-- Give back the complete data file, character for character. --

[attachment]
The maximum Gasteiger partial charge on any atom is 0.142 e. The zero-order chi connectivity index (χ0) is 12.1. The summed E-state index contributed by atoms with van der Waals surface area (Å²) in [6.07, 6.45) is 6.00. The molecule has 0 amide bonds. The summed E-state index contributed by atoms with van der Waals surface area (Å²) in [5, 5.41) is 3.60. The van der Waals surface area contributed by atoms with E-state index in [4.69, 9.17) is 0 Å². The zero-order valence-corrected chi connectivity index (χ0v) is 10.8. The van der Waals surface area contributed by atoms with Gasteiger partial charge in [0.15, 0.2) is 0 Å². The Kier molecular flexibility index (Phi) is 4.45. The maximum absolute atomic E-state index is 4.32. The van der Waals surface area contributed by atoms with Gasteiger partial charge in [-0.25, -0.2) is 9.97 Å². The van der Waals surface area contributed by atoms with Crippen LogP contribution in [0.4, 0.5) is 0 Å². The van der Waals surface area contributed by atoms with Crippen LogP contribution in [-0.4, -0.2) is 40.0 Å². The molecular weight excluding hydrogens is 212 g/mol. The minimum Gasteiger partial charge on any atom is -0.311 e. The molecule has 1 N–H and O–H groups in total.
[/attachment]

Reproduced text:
The maximum Gasteiger partial charge on any atom is 0.142 e. The zero-order chi connectivity index (χ0) is 12.1. The summed E-state index contributed by atoms with van der Waals surface area (Å²) in [6.07, 6.45) is 6.00. The molecule has 0 amide bonds. The summed E-state index contributed by atoms with van der Waals surface area (Å²) in [5, 5.41) is 3.60. The van der Waals surface area contributed by atoms with E-state index in [4.69, 9.17) is 0 Å². The zero-order valence-corrected chi connectivity index (χ0v) is 10.8. The van der Waals surface area contributed by atoms with Gasteiger partial charge in [0.15, 0.2) is 0 Å². The Kier molecular flexibility index (Phi) is 4.45. The maximum absolute atomic E-state index is 4.32. The van der Waals surface area contributed by atoms with Gasteiger partial charge in [-0.25, -0.2) is 9.97 Å². The van der Waals surface area contributed by atoms with Crippen LogP contribution in [0.4, 0.5) is 0 Å². The van der Waals surface area contributed by atoms with Crippen LogP contribution in [-0.4, -0.2) is 40.0 Å². The molecular weight excluding hydrogens is 212 g/mol. The minimum Gasteiger partial charge on any atom is -0.311 e. The molecule has 1 N–H and O–H groups in total.